Yikes! I see I haven't written anything for the blog in a while (I do a little better with Instagram), but I will try to make up for the silence with this post on Earth Day (which really is every day, but it's nice to have a day designated to appreciate our planet and think about how we can take good care of it). My mother was an early recycler (before there was municipal recycling – she and my dad collected everything in a corner of the garage and drove an hour to recycle it once a year!), but it wasn't until after college, when I read Cradle to Cradle by Michael Braungart and William McDonough, that I really started thinking about the ways things are made and the choices I make as a consumer.
It's really a very interesting book, but if you don't have time to read it, two major thoughts I took away from it are: 1.) It would be helpful if things were constructed in such a way that they could be disassembled into their discrete parts (for example, if all the different metals in a car could be separated easily, they could be reused instead of "downcycled" as less valuable scrap metal). Related to this, the ideal scenario is a closed loop in which the the materials used in the product can be reused again or biodegrade ("cradle to cradle" as opposed to "cradle to grave," which is the trajectory of most products). 2.) When designing things, instead of trying to make things "less bad" (for example, scrubbers on smokestacks), the goal should be to find a new way of designing something to create something good (which admittedly seems easier said than done).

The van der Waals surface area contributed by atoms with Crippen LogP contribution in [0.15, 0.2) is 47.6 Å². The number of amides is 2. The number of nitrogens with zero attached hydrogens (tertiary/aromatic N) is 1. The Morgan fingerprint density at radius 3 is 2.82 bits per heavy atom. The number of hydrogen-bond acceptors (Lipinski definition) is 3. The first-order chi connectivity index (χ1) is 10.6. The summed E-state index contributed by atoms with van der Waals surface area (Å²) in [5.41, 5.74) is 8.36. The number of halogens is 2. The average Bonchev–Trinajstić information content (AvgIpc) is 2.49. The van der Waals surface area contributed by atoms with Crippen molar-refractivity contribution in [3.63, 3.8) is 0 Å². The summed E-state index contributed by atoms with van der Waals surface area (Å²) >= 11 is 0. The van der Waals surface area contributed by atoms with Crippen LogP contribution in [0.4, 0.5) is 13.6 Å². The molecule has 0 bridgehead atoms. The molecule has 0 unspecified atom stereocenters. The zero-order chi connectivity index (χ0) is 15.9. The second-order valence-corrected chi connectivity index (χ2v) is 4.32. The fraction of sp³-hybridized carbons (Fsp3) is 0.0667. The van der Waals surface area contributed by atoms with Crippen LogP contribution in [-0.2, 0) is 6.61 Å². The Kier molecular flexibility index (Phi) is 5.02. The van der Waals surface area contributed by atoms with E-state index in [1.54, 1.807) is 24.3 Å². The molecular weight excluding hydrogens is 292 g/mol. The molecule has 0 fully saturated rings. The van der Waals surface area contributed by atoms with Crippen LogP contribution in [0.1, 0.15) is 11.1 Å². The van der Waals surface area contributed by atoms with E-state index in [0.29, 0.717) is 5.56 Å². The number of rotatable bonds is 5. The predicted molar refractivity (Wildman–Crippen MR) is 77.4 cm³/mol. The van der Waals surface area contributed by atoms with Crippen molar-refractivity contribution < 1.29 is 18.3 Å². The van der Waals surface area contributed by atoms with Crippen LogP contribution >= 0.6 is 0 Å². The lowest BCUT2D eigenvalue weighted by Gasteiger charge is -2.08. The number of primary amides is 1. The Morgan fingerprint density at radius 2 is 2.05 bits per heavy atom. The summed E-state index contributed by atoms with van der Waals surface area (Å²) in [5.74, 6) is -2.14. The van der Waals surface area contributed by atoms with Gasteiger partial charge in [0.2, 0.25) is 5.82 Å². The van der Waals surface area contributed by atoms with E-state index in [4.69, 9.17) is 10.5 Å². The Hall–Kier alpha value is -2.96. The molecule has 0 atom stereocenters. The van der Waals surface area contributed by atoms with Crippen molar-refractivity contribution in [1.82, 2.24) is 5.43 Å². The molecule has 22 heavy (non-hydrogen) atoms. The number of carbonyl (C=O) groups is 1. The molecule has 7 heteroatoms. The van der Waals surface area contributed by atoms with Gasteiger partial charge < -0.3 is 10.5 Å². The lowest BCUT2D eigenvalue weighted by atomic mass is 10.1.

More recently, I've been very inspired by Zero Waste Home, a blog by Bea Johnson, a French woman who now lives in Marin County with her kids and husband and produces remarkably little waste. And by remarkably little, I mean that their trash from 2016 fit into a Mason jar! Reading her old posts (she now seems pretty busy speaking and traveling and doesn't post very often anymore) really changed the way I thought. (She also wrote a book that I haven't read but that I imagine includes a lot of highlights from her blog.) Her main advice: "Refuse, Reduce, Reuse, Recycle, and Rot (and only in that order)." ("Rot" refers to composting.)
So in terms of THIS NIGHT, I am always trying to consider the environment when I make decisions. One of the first ones was whether or not to use plastic hooks. I was concerned that retailers would insist on them, but happily, this has not been the case. (There seems to be a nice movement toward displaying socks in little cabinets and in baskets or flat on tables.) For mailing socks, I found Eco-Shippers at Ecology Packaging that are made of recycled fibers and are 100% recyclable. (And I've been assured by the folks there that the peel-off strip is also recyclable – often these are coated with silicone and are not.) I print out my mailing labels on gummed paper from Steadfast Paper (and have to wet each one with a sponge before attaching it to the Eco-Shippers – it's a little labor-intensive, but I haven't found a better alternative), and I use biodegradable cellophane packing tape from Eco Enclose when I have a very big order and need to ship it in a box.